As Gordon Moore famously predicted in 1965, the amount of computing power we can inexpensively cram in a computer has grown exponentially for quite some time now. However, after 50 years of steady doubling, there are now doubts about how long this development can still continue. We are approaching the physical limits of silicon-based integrated circuits, and some slowdown is already apparent. Making a few billion tiny transistors without a single defect isn't an easy task, and it's a small wonder we're capable of that. The complexity and scale involved are mind-boggling.
Some futurists like Ray Kurzweil argue that the law of ever-cheaper computing holds across past technologies right down to mechanical computers, and will likely continue to hold on future technologies - the attached chart is modeled after one by him. This might be so on the long term, but the road ahead won't be smooth, and we have already run into a few bumps along the way. Making circuits with 45 nanometer half-pitch a few years ago meant inventing new materials so that electrons leaking due to quantum effects could be prevented. As more nanometers are shaved off, continuing this kind of basic research will be required.
As if making chips work wasn't hard enough, there is also another problem: actually manufacturing them in large quantities. Using laser-printing to make features that are smaller than the light wavelength of 193 nanometers involves some impressive optical trickery. Lasers with a smaller wavelength are still in their infancy, and if they ever become practically feasible, they will use considerable amounts of energy. We might be able to make smaller chips with them, but at a high price premium. The insurmountable laws of physics are attacking the industry from every angle.
But what does the fast development of better computing equipment ultimately mean for the society at large? Many would be happier if they didn't have to upgrade their laptop computers every other year anymore. But all other things notwithstanding, few argue against the advancements computers have brought to science and medicine. Developing new life-saving treatments involves heavy computer simulations almost without exception. Computers are also a major factor in recent cultural developments: mix cheap digital hardware with some raw creativity and the Internet, and out come independent artists in every craft imaginable.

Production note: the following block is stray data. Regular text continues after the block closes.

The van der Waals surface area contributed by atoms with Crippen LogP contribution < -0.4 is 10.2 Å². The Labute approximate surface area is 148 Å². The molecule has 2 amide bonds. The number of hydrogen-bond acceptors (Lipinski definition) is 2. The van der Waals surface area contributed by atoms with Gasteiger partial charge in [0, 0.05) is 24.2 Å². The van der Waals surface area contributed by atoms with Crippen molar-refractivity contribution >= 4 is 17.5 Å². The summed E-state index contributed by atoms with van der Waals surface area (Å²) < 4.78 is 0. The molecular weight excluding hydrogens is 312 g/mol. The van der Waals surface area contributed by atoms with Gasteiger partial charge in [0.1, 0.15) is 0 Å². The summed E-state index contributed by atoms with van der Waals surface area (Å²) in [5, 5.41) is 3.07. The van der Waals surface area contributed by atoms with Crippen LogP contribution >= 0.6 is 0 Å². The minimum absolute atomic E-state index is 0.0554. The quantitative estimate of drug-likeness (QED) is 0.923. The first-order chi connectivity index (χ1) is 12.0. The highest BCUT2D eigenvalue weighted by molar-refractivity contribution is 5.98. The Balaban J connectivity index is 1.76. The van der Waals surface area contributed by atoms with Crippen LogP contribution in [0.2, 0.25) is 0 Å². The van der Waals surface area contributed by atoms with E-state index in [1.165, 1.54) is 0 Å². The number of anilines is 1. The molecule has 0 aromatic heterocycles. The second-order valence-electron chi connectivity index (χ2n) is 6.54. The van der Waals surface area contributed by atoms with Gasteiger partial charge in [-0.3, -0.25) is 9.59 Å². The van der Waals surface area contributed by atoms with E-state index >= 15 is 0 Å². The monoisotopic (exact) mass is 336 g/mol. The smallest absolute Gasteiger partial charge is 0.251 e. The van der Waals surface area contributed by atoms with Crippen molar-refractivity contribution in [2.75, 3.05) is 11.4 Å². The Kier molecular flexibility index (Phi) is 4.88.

Cheap and efficient computers are the most important enabling technology on every area of human activity. Now we've begun to take steps to make devices increasingly more mobile, more aware of their surroundings, more eco-friendly and also available for people in developing countries. Today's smartphone is a yesterday's computer, professional video camera and a hefty amount of media storage rolled into a pocket-sized package. People are increasingly able to take their creative interests wherever they go, and keep in contact with friends and colleagues. On top of that, we're finding lots of new uses for our talented pocket assistants, like translation of conversations. To take the next steps on this path, the underlying chip industry's progress must not stagnate.